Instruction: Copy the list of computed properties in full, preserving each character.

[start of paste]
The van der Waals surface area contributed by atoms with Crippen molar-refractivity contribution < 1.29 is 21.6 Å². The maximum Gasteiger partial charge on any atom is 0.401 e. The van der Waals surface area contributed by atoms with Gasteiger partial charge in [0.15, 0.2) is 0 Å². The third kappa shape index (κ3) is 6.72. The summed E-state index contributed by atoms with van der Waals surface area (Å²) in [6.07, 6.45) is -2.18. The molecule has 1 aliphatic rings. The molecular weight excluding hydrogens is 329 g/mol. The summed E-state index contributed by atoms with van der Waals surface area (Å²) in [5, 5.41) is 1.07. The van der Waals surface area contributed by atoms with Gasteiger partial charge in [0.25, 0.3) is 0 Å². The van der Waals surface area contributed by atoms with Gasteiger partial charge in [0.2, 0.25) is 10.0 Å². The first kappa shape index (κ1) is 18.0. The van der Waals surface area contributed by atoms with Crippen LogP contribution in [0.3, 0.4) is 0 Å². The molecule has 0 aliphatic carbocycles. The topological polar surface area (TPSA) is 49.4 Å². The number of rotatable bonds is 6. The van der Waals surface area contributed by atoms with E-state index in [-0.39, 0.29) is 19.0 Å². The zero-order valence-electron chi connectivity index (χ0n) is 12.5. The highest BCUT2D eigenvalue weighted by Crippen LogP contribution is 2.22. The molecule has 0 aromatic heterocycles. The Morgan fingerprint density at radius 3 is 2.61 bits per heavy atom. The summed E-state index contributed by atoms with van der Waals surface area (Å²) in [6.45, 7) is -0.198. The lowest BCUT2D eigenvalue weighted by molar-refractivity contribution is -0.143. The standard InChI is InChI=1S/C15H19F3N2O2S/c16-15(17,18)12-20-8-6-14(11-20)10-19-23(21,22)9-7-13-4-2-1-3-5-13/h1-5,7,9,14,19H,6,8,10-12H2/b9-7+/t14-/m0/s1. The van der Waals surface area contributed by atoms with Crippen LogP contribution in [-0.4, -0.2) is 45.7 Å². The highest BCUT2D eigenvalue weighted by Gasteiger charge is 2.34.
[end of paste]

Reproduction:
The van der Waals surface area contributed by atoms with Crippen molar-refractivity contribution < 1.29 is 21.6 Å². The maximum Gasteiger partial charge on any atom is 0.401 e. The van der Waals surface area contributed by atoms with Gasteiger partial charge in [0.15, 0.2) is 0 Å². The third kappa shape index (κ3) is 6.72. The summed E-state index contributed by atoms with van der Waals surface area (Å²) in [6.07, 6.45) is -2.18. The molecule has 1 aliphatic rings. The molecular weight excluding hydrogens is 329 g/mol. The summed E-state index contributed by atoms with van der Waals surface area (Å²) in [5, 5.41) is 1.07. The van der Waals surface area contributed by atoms with Gasteiger partial charge in [0.25, 0.3) is 0 Å². The van der Waals surface area contributed by atoms with Gasteiger partial charge in [0.2, 0.25) is 10.0 Å². The first kappa shape index (κ1) is 18.0. The van der Waals surface area contributed by atoms with Crippen LogP contribution in [0.3, 0.4) is 0 Å². The molecule has 0 aliphatic carbocycles. The topological polar surface area (TPSA) is 49.4 Å². The number of rotatable bonds is 6. The van der Waals surface area contributed by atoms with E-state index in [-0.39, 0.29) is 19.0 Å². The zero-order valence-electron chi connectivity index (χ0n) is 12.5. The highest BCUT2D eigenvalue weighted by Crippen LogP contribution is 2.22. The molecule has 0 aromatic heterocycles. The Morgan fingerprint density at radius 3 is 2.61 bits per heavy atom. The summed E-state index contributed by atoms with van der Waals surface area (Å²) in [6.45, 7) is -0.198. The lowest BCUT2D eigenvalue weighted by molar-refractivity contribution is -0.143. The standard InChI is InChI=1S/C15H19F3N2O2S/c16-15(17,18)12-20-8-6-14(11-20)10-19-23(21,22)9-7-13-4-2-1-3-5-13/h1-5,7,9,14,19H,6,8,10-12H2/b9-7+/t14-/m0/s1. The van der Waals surface area contributed by atoms with Crippen LogP contribution in [-0.4, -0.2) is 45.7 Å². The highest BCUT2D eigenvalue weighted by Gasteiger charge is 2.34.